On some Western ranches, riders learn a gentler way Riding: Several ranches practice and teach 'natural horsemanship,' which is getting a lot of attention since the release of 'The Horse Whisperer.'


There's a new language being spoken in horse pens across the country. Some would say it's being whispered, but others say that's too mystical a term to explain the common-sense approach being popularized by Robert Redford's new movie, "The Horse Whisperer."

Bronco busting, the weeks of hard work that precede a horse accepting a saddle, has been discredited. "Breaking horses" has been replaced with "gentling" them. Spurs and whips have been tossed aside in favor of communicating through body language.

Although they're in the minor-ity, several ranches in the West practice horsemanship along the lines outlined in the movie and the best-selling book by Nicholas Evans.

According to the novel "The Horse Whisperer," men whose voices could calm wild horses and whose touch healed broken spirits were once called "whisperers."

Author Evans relied on Monty Roberts, a champion of natural horsemanship, to learn about "gentling" horses. Roberts, who in his 70-plus years has gentled more than 10,000 horses at his California farm and around the world, dislikes being called a "horse whisperer." In his mind, he's simply a man who has spent a lifetime observing horses.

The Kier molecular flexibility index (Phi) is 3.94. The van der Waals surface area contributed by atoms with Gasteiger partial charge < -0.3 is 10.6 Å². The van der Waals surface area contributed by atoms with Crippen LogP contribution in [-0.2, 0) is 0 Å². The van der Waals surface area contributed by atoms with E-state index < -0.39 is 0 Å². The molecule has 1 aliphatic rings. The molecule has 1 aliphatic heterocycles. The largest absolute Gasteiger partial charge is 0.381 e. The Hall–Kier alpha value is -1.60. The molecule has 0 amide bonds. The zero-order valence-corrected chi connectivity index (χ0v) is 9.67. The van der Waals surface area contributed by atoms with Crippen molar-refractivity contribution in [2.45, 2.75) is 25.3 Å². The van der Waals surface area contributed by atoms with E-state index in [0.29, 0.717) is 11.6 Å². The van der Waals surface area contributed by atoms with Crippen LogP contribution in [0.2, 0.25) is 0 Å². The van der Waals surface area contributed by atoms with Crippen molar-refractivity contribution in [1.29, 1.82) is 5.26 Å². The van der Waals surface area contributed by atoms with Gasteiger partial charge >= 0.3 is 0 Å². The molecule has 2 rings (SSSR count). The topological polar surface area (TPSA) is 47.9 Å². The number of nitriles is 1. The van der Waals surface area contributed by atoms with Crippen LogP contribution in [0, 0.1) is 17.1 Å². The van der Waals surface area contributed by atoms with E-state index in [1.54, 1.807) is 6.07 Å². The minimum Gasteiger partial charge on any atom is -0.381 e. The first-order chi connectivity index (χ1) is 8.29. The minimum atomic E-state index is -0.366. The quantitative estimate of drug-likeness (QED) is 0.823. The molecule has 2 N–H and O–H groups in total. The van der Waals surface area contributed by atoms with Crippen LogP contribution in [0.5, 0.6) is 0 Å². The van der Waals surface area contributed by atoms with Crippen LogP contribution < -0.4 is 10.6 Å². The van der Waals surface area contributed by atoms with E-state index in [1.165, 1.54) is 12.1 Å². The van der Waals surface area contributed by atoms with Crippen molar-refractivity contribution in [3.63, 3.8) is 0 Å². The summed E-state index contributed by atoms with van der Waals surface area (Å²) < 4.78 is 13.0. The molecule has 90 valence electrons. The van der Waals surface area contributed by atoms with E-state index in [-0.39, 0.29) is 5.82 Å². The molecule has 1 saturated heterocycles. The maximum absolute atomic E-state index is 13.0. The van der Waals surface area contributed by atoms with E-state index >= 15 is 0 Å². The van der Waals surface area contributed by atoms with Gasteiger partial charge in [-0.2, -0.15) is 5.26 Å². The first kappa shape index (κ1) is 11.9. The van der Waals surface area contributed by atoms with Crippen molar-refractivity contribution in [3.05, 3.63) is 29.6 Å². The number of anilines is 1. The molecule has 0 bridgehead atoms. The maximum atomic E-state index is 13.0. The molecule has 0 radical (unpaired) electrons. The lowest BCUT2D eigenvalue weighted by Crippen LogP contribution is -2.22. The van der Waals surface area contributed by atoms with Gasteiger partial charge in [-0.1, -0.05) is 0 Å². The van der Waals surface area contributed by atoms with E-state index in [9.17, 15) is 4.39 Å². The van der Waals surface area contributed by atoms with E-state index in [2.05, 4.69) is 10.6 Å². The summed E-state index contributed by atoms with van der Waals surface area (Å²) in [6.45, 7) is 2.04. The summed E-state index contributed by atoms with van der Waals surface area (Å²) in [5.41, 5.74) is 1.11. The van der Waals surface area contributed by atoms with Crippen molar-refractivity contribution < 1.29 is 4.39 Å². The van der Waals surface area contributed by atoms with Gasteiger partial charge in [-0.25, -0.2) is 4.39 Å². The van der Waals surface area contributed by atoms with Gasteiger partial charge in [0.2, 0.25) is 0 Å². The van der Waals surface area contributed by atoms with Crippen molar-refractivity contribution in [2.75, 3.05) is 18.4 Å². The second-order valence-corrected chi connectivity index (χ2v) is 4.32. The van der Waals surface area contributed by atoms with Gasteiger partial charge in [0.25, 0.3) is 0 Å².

In the past, breaking a horse often meant breaking its will, or even its bones. Roberts communicates to a horse by reading its body language and sending similar signals back. This results in the horse "wanting" to perform in a joint endeavor with a human.

Here are several ranches that practice natural horsemanship, along with their schedules for clinics. Rates generally range from $200 to $250 per day, per person, all inclusive.

* C Lazy U Ranch, Granby, Colo.: Riders at the 115-guest ranch learn the basics of communicating with horses through movement and pressure; beginning and intermediate instructional rides are offered daily, as are three levels of trail rides.

Buck Brannaman, a superstar in horsemanship, runs clinics from Sept. 29 to Oct. 1. "Because these are clinics," says John Fisher, manager, "any level of rider is welcome; the more you know about horses, the more you'll get out of them. We've been offering these for six years, and some people return every year. They don't glamorize the process, just teach common sense to the common rider."

Information: C Lazy U Ranch, Box 379, Granby, Colo. 80446; 970-887-3344.

* Hidden Creek Ranch, near Coeur d'Alene in northern Idaho: "We teach 'centered riding,' which is a tool for every level of rider," says instructor Elaine Steele, who along with the head wrangler is a certified instructor for centered riding. "We look into self-awareness, postural habits and balance, all of which communicate to a horse."

Daily instruction is offered on the four basics of centered riding; two Centered Riding Clinics with a senior clinician trained in the Alexander Technique are scheduled for Oct. 10-17.

Information: Hidden Creek Ranch, 7600 E. Blue Lake Road, Harrison, Idaho 83833; 208-689-3209.

* The Home Ranch, Steamboat Springs, Colo.: Few ranches are as dedicated to natural horsemanship as this one, a high-end enclave for 45 guests and 150 horses.